Brylka – TooDee – PanicPost

2.4.4. Refine and Render

Test the “best” HDRI in Blender 2.91beta and a render an old Ford Mustang model.

After picking the best HDRI from the previous comparison in the article 2.4.3. Eliminate Variables, the next step is to see how well this HDRI can light a scene. So I setup a scene in Blender&ACES and hit off some renders. This time, instead of my usual colored cubes and spheres, I wanted to render a more “fitting” object into a photographed background plate that I shot shortly after I took the brackets for the HDRIs (I should have taken a longer lens with me for a better background plate, but I had only the wide lens with me). I received a tip for free car models that are available at the Wire Wheels Club website. In case you want to skip the process of setting up all the materials for yourself like I did, the models are also available for a small fee as a finished Blender scene at gumroad. I bought one and will use it for the renderings later, but first there are still some steps missing before setting up the scene in Blender.

The goal for this article is to render a good “starting” point for a compositor like me.

My “look” reference – one interpretation of the captured “scene”

The empty background plate, graded in Capture One.

This is the background plate that I chose to place the 3D-car model “inside”. I pre-graded this empty plate in Capture One, set an overall look, warmed up the ground, darkened the sky and took out a bit of the “very” green foliage in the background. This is an interpretation of the “scene” that I captured with my Canon 7DMKII. This is how I remember it looked on that day, standing there and choosing the angles for the plates and imagining a car would be standing somewhere in the sun. I am pretty sure I would grade this image differently if a car would have been present at the time, because I would focus the grading on the car and the background together and not only on the empty background.

Please refer to the article “Display Referred vs. Scene Referred” for more information why grading should be always the last step in the process after the comp and not before.

Matching the background plate and the HDRI to each other as best as possible

The color chart for the HDRI and the back plate was placed in the sun facing the sky. The balanced plates are therefore quite dark as the mid-grey patch of approx. 18% was facing also the direct sunlight.

Balanced HDRI to the sun.
Balanced black plate shot with the Canon 7D with a 10-22mm lens at 10mm.

Although both the back plate and the HDRI are balanced to the reference ACEScg color chart, even in this dark state the colors don’t match too well. The sky of the back plate is too magenta and the ground of the HDRI is too red/warm. But they are already quite close. With two Hue Correction operations in Nuke it was an easy matching process to get both images closer to each other. Also exposing up both images one stop is helping further get a more decent image to look at. The exposure correction is seen here on the following images, but actually I was adding this correction later in Blender “Exposure = 1.000“before the view transform and in Nuke when checking the renderings.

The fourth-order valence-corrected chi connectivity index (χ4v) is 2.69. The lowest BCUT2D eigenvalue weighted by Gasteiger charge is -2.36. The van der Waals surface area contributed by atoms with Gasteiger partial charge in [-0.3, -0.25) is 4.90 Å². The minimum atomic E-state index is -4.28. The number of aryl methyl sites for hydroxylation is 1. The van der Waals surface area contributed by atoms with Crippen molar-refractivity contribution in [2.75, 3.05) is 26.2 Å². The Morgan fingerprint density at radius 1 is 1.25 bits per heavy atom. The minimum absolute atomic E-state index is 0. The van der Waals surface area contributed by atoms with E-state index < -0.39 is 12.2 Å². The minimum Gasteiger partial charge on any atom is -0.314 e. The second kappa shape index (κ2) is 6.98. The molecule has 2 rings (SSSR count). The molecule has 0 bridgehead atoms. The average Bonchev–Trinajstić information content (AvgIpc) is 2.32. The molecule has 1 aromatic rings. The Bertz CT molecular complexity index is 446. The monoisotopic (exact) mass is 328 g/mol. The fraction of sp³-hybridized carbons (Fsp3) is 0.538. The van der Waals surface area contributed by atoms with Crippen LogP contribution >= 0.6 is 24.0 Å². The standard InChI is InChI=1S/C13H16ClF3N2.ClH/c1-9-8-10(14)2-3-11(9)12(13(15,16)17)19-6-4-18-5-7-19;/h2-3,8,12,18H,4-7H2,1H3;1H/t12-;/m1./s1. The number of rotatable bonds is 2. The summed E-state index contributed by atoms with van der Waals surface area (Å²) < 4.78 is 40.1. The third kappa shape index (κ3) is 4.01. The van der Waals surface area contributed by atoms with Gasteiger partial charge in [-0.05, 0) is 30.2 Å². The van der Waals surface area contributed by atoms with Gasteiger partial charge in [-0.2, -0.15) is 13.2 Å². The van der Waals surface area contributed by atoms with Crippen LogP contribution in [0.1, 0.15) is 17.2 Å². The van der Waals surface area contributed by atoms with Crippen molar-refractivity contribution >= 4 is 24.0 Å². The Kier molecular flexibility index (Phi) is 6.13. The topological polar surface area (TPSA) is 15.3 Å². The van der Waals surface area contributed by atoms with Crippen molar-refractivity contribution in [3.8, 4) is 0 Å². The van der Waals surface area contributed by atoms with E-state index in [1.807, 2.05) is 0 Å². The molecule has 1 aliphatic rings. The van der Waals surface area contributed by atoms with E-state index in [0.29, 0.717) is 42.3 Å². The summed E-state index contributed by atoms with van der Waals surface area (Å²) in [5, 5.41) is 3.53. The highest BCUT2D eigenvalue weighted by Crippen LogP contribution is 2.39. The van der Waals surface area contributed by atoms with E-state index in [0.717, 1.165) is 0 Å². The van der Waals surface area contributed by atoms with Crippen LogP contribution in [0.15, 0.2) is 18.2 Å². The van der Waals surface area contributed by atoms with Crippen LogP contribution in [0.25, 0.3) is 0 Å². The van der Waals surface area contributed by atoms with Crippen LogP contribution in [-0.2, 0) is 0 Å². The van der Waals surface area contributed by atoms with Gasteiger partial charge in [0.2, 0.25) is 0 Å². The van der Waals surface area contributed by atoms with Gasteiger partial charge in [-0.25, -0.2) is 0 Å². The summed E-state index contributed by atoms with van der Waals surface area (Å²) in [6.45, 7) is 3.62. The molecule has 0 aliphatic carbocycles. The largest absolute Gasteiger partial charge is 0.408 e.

Adding 1-stop of an exposure compensation, but only in the viewer and not in the rendered result.

I will add the exposure step later, because in this way my color chart is kept still at approx. 18% for the mid grey patch through the process.

HueCorrect color matched HDRI to the back plate (seen here with +1 stop exposure)
HueCorrect color matched back plate to the HDRI (seen here with +1 stop exposure)

Setting up the Blender scene and first render

The back plate was converted from Canon RAW to ACEScg EXR with Affinity Photo. In the RAW development process I was also able to take out the lens distortion and the lens fall off, both with the help of the lens data that is provided in the RAW converter of Affinity Photo. Then I used fSpy to calculate the camera position and loaded the result into Blender.

For the first render I only use a white cube and a ground object that acts as a shadow catcher. The cube has a principled shader with a albedo value of 0.9 or diffuse white and the ground object has an average albedo color of the ground tiles of the HDRI. The scene is lit exclusively from the Canon f-stop 8 HDRI.

First test render of a white cube and a shadow catcher. Comp exposure +1 stop.

The shadow that the sun casts seem too much light or faint for this scene. Also the white cube still looks a bit “dirty” grey instead of white. The Canon HDRI f-stop 8 was clipping in the “sun” around a scene linear value of approx. 25.000. So it seems the sun is simply not bright enough yet to cast a dark shadow that matches the scene. The second HDRI with f-stop 22 didn’t clip in the sun and had maximum scene linear values around 115.000. So, let’s try this one for a test.

HDRI f-stop22 with a maximum sun value of around 115.000

This HDRI I did not want to use any further because of artifacts in the shadow areas, as it was underexposed. I showed the artifacts on the first part of this article 2.4.3. Eliminate Variables. But the shadow of the rendered cube is looking much better already and the sun facing side of the cube looks like a white object that is hit by the sun directly, it looks “white”.

Question: Which shader is best to pick for the reference color checker?

First I need to say, I don’t know which material properties the color checker should have. I was reading and asking around. The answers ranged from: “only use a diffuse shader or use a principled shader without any specular (which looks the same as the diffuse shader only in my case).